By Jonathan Spicer and Ann Saphir
NEW YORK/SAN FRANCISCO (Reuters) - Will the U.S. Federal Reserve look the other way if inflation overruns its target?
Risking the wrath of politicians and the central bank's hard-won reputation for keeping prices stable, three top Fed officials are touting plans for boosting employment that explicitly allow for inflation to run above the Fed's 2.0-percent goal.
Investors are wondering just how high - and for how long - the Fed may allow inflation to rise to encourage borrowing, investment and hiring. In theory, more people working means higher output, which should narrow the gap between what American workers are currently producing and their potential.
"The Fed's body language clearly says they think the output gap is huge and that they're willing to take risks on inflation," said Bluford Putnam, chief economist at futures exchange operator CME Group.
The Fed reduced official interest rates to near zero almost four years ago and has since then bought some $2.3 trillion in securities to boost the economy, taking the central bank deeper into uncharted policy territory.
With the U.S. economy still recovering only slowly, last month the Fed said it would keep buying bonds until the labor market outlook improves "substantially," a move that many investors expect will boost inflation, currently running below the 2.0 percent target.
Since the announcement, the central bank's top policymakers have been busy drawing their lines in the sand.
Minneapolis Fed President Narayana Kocherlakota says he would tolerate inflation of 2.25 percent, and John Williams of the San Francisco Fed says he's OK with 2.5 percent. The Chicago Fed's Charles Evans, considered one of the central bank's most pro-growth "doves," says he'd hold fast to low rates as long as the outlook for inflation stayed below 3 percent.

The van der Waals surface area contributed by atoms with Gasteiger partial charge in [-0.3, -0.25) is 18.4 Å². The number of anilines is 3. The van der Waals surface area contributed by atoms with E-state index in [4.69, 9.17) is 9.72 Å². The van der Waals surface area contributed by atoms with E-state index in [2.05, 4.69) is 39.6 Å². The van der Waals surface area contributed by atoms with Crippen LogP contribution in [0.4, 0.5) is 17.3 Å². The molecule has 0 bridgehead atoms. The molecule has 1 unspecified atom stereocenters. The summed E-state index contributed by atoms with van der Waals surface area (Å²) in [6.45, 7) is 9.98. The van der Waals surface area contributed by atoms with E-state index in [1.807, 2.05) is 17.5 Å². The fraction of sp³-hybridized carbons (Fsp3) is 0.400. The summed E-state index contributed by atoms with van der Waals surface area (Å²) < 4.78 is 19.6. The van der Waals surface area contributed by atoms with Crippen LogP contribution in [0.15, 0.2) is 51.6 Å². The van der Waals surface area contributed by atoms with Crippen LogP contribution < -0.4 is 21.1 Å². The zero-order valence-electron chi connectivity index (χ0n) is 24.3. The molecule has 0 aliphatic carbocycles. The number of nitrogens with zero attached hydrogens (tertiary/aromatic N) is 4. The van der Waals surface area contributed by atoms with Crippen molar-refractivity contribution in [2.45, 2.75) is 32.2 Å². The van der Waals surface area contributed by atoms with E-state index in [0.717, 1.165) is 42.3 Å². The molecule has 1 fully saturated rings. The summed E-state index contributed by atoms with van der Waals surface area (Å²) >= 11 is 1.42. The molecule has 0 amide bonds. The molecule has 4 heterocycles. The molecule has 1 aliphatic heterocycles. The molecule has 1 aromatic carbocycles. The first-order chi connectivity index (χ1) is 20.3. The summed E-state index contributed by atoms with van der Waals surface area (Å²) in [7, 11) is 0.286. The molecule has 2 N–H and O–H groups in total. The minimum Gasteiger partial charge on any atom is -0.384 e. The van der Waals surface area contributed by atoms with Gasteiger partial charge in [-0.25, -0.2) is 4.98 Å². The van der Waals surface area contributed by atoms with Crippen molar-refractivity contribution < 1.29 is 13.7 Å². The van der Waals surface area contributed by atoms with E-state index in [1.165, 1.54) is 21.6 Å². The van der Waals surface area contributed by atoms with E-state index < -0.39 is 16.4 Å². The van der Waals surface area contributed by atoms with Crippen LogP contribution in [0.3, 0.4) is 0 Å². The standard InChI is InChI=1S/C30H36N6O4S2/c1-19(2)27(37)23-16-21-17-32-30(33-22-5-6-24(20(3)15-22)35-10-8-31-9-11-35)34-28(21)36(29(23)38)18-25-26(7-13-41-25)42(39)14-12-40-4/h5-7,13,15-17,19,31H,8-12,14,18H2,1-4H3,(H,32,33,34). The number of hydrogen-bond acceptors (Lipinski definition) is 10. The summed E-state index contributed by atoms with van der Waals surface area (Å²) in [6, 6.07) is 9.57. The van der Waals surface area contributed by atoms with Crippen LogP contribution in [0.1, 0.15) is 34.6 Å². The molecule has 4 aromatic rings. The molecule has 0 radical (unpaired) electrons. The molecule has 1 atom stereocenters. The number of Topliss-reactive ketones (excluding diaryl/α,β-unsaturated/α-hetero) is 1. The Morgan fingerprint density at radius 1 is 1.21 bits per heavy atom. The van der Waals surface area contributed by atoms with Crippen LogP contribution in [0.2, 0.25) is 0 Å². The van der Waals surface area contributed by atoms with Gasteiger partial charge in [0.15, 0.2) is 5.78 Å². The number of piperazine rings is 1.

Volatility in bond markets suggests investors are adjusting their bets as to the true intentions of Fed Chairman Ben Bernanke and his core of policymakers, and whether they will be able to control inflation when the time comes.
"I wouldn't be surprised if they let it run to 3.0 percent for a quarter or two and still rationalize that by saying they still haven't seen unemployment go down like they want it to," said Mike Knebel, portfolio manager specializing in fixed income at Ferguson Wellman Capital Management in Portland, Oregon.
"Three percent still seems to be a fairly reasonable number in most people's minds - at least those of us who are old enough to remember when six percent was considered the norm," he said.
BERNANKE'S QUIET VICTORY
Inflation soared to over 14 percent in 1980 before the Fed under then-Chairman Paul Volcker finally wrestled it back down. Albeit far less severe, the last time inflation fears gripped the United States was in 2008, just before Lehman Brothers collapsed at the height of the financial crisis.
While inflation targeting has been a bedrock of central banking internationally for decades, the Fed only this year adopted an explicit target inflation but also, unlike most of its peers, is charged not only with keeping prices stable but also with maximizing employment.
In August, the Fed's preferred annual measure of inflation, the Commerce Deptartment's personal consumption price index was up just 1.5 percent for the year in August, while the more broadly watched U.S. Labor Department's consumer price index increased 1.7 percent. September's reading of the consumer price index is to be published on Tuesday and is forecast to see inflation at 1.9 percent.
Prices have generally stayed low and stable the last three years, representing a quiet victory for Bernanke amid fallout from the brutal recession in 2008 that threatened a period of deflation, which is the phenomenon of falling prices that held Japan in a slump for a decade.
After the central bank made its bold statement last month, announcing further bond buying until unemployment falls significantly, Bernanke was at pains to say that getting more Americans back to work would not come at the cost of higher inflation.
If inflation were to run above target, he told reporters, the Fed will bring it back to 2.0 percent "over time" as part of a balanced approach to achieving its two mandates of price stability and full employment.